Views: 169064 Learn English with Benjamin [engVid]
✅ SUBSCRIBE: https://goo.gl/tYpMcp 👍 Visit our website for help on any subject or test! https://goo.gl/AsjYfS Learn more about style, tone, and mood. Understand what each is and how they are all unique. Make sure you are ready for your exam. Mometrix Academy is the world's most comprehensive test preparation company. This channel will provide you with videos that will help you learn about many different subjects. ►Mometrix Homepage: http://www.mometrix.com ►Academy Homepage: https://www.mometrix.com/academy/ ►Mometrix Flashcards: http://www.flashcardsecrets.com/ ►Follow Mometrix Academy on Pinterest: https://www.pinterest.com/mometrixacademy/ ►Mometrix Test Preparation Academy: http://goo.gl/1A9qj7 ►Visit: http://www.mometrix.com/academy/style-tone-and-mood/ Style: ►Word Choice and Intended Audience https://youtu.be/cQxvt8mTMTk ►Word Usage https://youtu.be/M8rJYP0ZecQ ►Figurative Language https://youtu.be/gyriBSoeS6o
Views: 26561 Mometrix Academy
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http://www.engvid.com The paragraph is the most important unit of a well-written essay. The paragraph has a specific structure and standards that make it effective and enjoyable to read. In this writing lesson we will look at how to construct good paragraphs and improve writing with better flow and clarity. After the lesson, take the quiz: http://www.engvid.com/writing-skills-paragraph/ TRANSCRIPT Hi, welcome again to www.engvid.com. I'm Adam. Today's lesson is about the paragraph. It's a writing lesson, and I want to show people what a paragraph is and how to construct one, what to do, what not to do so you can write very clear, very tight paragraphs. This is especially important for IELTS, TOEFL, SAT students but everybody has to follow the exact same rules. Now before I even begin, I must say that I'm talking mostly about academic writing or even business writing. Creative writing like novels or short stories, anything fiction, you can do anything you want. Only always remember: somebody has to read what you wrote so it has to be clear. But academic essays, for example, certain rules you have to follow; you have to be very careful about them. So let's begin. In terms of like the actual way a paragraph looks: you have to indent or skip a line. So let me just make sure you understand what an indent is. This is an indent, the first line a little bit pushed in or you can make sure you skip a line between paragraphs. But don't do both. If you skip a line, don't indent. Okay? That's the main thing. Now, that's in terms of the way it looks. In terms of content -- and this, I can't stress this enough -- very, very, very important: one central idea in one paragraph. Okay? I've seen many people, I've seen many essays where you start a paragraph talking about one thing, and then you go off on a tangent and talk about something completely unrelated. So for example: if you start a paragraph and you're talking about apples, continue to talk about apples. If you go to oranges, that's maybe okay because you're still talking about fruit. But if you start with apples, go to oranges, go to bananas, and then end up with monkeys in space there's a bit of a problem; the reader has no idea what you're talking about. One paragraph, one central idea. Now, make sure that you tell the reader what this central idea is. This is your thesis statement. Okay? It's a very general sentence. All it does is introduce the topic of the paragraph, nothing else. All the details comes after. So speaking of details, we'll talk about details in detail, but all other ideas, all the other sentences, all your sentences with the details must directly relate back to the main idea. So let's say here is your thesis statement; very general, every sentence after must relate back to that thesis statement. Okay? You can't go off to another idea. Everything must support this, must talk about the same topic. Very important. Okay? How long should your paragraph be? Technically, a paragraph could be one sentence, but in an academic essay that rarely happens. But it could be any length you want, as long as you're still on that one topic, as long as you still have things to write and things to say about that topic, say it. If you have four sentences, fine; if you have 10 sentences, also okay. Again, for IELTS, TOEFL, SAT students: four, five sentences should be your limit. You can't be too long because you don't have time and you're going to start making mistakes. So now, the details. Very important to have lots of details. Why is this topic important to your overall idea of your essay? Not only tell me what is the topic, what is the thesis statement of the paragraph, make sure you explain to me why this is important to the general idea of the essay. Give me your reasons. Now, why is it important? And then reasons, why you think what you're saying supports this idea. Examples, always use examples because giving me the reasons is okay; examples make me see exactly what you're trying to say. Very easy for me to understand what you're trying to say. Now, in terms of flow, in terms of the way the reader can approach the paragraph, you have to have bridges. What is, what do bridges mean? Basically, when you have one idea in this sentence, you must connect it to the next sentence, you must connect it to the next sentence. Every sentence must have a link to the next sentence. This creates flow, makes it much easier to read and understand, and it keeps you on the one topic. Now, key terms. If you're talking about something specific and you have to use a key term, use it as many times as you need to. Otherwise, avoid repetition. Try not to use the same word more than once in one paragraph. Okay? For example: if you're using the word "moreover" in the paragraph, don't use it, don't use "moreover" again -- use "in addition to", use "furthermore", "another", etc. Try to avoid using one word more than once, especially in the same paragraph.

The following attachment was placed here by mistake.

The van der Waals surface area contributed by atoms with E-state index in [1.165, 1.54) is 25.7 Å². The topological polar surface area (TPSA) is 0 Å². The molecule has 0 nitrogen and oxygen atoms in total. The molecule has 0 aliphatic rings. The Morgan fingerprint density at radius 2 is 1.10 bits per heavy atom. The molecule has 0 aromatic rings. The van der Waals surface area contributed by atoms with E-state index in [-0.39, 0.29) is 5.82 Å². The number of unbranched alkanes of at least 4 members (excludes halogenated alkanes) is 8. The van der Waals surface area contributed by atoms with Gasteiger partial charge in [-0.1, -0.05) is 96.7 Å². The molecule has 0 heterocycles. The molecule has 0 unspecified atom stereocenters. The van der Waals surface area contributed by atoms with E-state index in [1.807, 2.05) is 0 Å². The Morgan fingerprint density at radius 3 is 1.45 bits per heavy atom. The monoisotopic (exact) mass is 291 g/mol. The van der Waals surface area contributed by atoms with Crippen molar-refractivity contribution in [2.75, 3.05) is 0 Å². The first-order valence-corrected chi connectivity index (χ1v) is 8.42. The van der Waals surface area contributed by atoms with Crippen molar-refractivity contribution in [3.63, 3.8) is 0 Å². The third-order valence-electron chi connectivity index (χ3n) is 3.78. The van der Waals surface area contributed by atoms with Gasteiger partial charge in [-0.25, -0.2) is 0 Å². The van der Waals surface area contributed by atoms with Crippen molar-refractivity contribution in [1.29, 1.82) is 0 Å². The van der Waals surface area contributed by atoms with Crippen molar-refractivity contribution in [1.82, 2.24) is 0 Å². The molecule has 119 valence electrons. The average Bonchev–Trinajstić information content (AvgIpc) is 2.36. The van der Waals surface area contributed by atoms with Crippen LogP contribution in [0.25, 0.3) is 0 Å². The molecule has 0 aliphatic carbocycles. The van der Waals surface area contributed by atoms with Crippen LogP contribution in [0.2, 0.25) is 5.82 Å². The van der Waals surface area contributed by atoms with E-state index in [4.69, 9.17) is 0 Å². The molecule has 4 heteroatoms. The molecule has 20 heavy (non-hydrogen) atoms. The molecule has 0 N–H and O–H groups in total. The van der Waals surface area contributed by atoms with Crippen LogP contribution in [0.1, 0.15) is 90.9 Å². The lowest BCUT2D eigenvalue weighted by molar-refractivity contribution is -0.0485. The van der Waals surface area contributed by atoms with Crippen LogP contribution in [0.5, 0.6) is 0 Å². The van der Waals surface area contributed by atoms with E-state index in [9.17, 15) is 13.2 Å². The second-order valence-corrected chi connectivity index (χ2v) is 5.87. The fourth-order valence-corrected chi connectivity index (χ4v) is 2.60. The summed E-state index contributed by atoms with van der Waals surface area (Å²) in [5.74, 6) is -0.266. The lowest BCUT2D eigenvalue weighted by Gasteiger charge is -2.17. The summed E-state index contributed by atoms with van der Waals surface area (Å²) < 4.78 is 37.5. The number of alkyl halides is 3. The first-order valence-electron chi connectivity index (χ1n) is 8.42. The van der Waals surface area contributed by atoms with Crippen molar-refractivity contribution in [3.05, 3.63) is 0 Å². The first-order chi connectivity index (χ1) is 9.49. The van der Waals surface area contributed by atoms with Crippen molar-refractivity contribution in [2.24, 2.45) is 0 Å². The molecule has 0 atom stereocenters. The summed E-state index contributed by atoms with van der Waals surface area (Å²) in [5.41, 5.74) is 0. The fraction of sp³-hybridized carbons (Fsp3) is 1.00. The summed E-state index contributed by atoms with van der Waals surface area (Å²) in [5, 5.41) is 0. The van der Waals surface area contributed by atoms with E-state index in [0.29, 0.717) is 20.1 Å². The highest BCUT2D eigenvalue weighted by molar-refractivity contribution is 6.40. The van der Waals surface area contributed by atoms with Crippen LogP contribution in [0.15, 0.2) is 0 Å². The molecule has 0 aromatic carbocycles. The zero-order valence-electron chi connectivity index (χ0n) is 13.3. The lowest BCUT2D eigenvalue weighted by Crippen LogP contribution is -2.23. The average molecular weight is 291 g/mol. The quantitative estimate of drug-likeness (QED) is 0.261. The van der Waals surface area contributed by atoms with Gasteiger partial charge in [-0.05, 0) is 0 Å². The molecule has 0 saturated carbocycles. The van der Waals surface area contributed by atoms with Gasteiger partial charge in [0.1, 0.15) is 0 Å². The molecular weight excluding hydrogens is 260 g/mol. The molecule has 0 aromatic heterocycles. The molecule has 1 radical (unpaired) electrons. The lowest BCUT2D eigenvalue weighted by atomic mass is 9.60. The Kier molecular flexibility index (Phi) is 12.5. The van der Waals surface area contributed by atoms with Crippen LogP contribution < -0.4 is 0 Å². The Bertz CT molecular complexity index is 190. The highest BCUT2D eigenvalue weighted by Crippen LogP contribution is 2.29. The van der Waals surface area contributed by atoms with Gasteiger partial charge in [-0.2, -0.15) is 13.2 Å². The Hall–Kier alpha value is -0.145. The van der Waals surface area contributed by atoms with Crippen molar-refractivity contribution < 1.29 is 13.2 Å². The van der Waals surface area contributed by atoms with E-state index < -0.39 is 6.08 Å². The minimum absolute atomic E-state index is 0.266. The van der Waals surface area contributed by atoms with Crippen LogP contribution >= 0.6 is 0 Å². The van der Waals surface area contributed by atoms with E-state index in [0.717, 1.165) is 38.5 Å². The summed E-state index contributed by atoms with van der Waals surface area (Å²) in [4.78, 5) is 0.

Views: 2743364 English Lessons with Adam - Learn English [engVid]
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Views: 664722 JulieTurrie